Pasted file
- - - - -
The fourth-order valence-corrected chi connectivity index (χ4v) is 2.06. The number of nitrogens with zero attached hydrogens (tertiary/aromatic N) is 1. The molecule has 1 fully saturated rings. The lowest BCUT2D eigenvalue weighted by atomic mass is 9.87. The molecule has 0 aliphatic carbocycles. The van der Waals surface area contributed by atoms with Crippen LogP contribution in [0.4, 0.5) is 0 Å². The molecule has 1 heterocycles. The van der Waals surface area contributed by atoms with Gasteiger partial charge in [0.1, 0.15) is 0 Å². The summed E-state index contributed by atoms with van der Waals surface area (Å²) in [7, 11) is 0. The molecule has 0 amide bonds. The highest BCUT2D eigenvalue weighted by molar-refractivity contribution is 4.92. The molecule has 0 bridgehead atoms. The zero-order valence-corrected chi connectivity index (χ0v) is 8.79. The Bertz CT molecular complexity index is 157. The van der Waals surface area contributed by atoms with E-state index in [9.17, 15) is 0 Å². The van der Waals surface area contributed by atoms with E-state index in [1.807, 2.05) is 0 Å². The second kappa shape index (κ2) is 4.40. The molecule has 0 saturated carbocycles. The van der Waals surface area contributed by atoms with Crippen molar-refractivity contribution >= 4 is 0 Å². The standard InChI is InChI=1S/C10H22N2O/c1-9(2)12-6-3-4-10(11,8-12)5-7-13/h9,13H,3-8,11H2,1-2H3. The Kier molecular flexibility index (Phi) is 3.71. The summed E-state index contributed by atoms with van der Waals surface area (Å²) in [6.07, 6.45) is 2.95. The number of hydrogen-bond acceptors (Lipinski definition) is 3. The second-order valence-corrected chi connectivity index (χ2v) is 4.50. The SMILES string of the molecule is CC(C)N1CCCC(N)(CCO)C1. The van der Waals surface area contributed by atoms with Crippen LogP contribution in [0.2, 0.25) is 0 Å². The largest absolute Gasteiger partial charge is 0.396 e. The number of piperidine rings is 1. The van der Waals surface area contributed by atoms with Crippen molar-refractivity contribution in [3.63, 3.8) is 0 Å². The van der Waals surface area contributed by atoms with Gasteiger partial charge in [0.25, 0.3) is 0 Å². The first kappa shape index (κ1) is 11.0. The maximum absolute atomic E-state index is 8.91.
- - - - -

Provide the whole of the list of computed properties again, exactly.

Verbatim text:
The fourth-order valence-corrected chi connectivity index (χ4v) is 2.06. The number of nitrogens with zero attached hydrogens (tertiary/aromatic N) is 1. The molecule has 1 fully saturated rings. The lowest BCUT2D eigenvalue weighted by atomic mass is 9.87. The molecule has 0 aliphatic carbocycles. The van der Waals surface area contributed by atoms with Crippen LogP contribution in [0.4, 0.5) is 0 Å². The molecule has 1 heterocycles. The van der Waals surface area contributed by atoms with Gasteiger partial charge in [0.1, 0.15) is 0 Å². The summed E-state index contributed by atoms with van der Waals surface area (Å²) in [7, 11) is 0. The molecule has 0 amide bonds. The highest BCUT2D eigenvalue weighted by molar-refractivity contribution is 4.92. The molecule has 0 bridgehead atoms. The zero-order valence-corrected chi connectivity index (χ0v) is 8.79. The Bertz CT molecular complexity index is 157. The van der Waals surface area contributed by atoms with E-state index in [9.17, 15) is 0 Å². The van der Waals surface area contributed by atoms with E-state index in [1.807, 2.05) is 0 Å². The second kappa shape index (κ2) is 4.40. The molecule has 0 saturated carbocycles. The van der Waals surface area contributed by atoms with Crippen molar-refractivity contribution >= 4 is 0 Å². The standard InChI is InChI=1S/C10H22N2O/c1-9(2)12-6-3-4-10(11,8-12)5-7-13/h9,13H,3-8,11H2,1-2H3. The Kier molecular flexibility index (Phi) is 3.71. The summed E-state index contributed by atoms with van der Waals surface area (Å²) in [6.07, 6.45) is 2.95. The number of hydrogen-bond acceptors (Lipinski definition) is 3. The second-order valence-corrected chi connectivity index (χ2v) is 4.50. The SMILES string of the molecule is CC(C)N1CCCC(N)(CCO)C1. The van der Waals surface area contributed by atoms with Crippen LogP contribution in [0.2, 0.25) is 0 Å². The largest absolute Gasteiger partial charge is 0.396 e. The number of piperidine rings is 1. The van der Waals surface area contributed by atoms with Crippen molar-refractivity contribution in [3.63, 3.8) is 0 Å². The van der Waals surface area contributed by atoms with Gasteiger partial charge in [0.25, 0.3) is 0 Å². The first kappa shape index (κ1) is 11.0. The maximum absolute atomic E-state index is 8.91.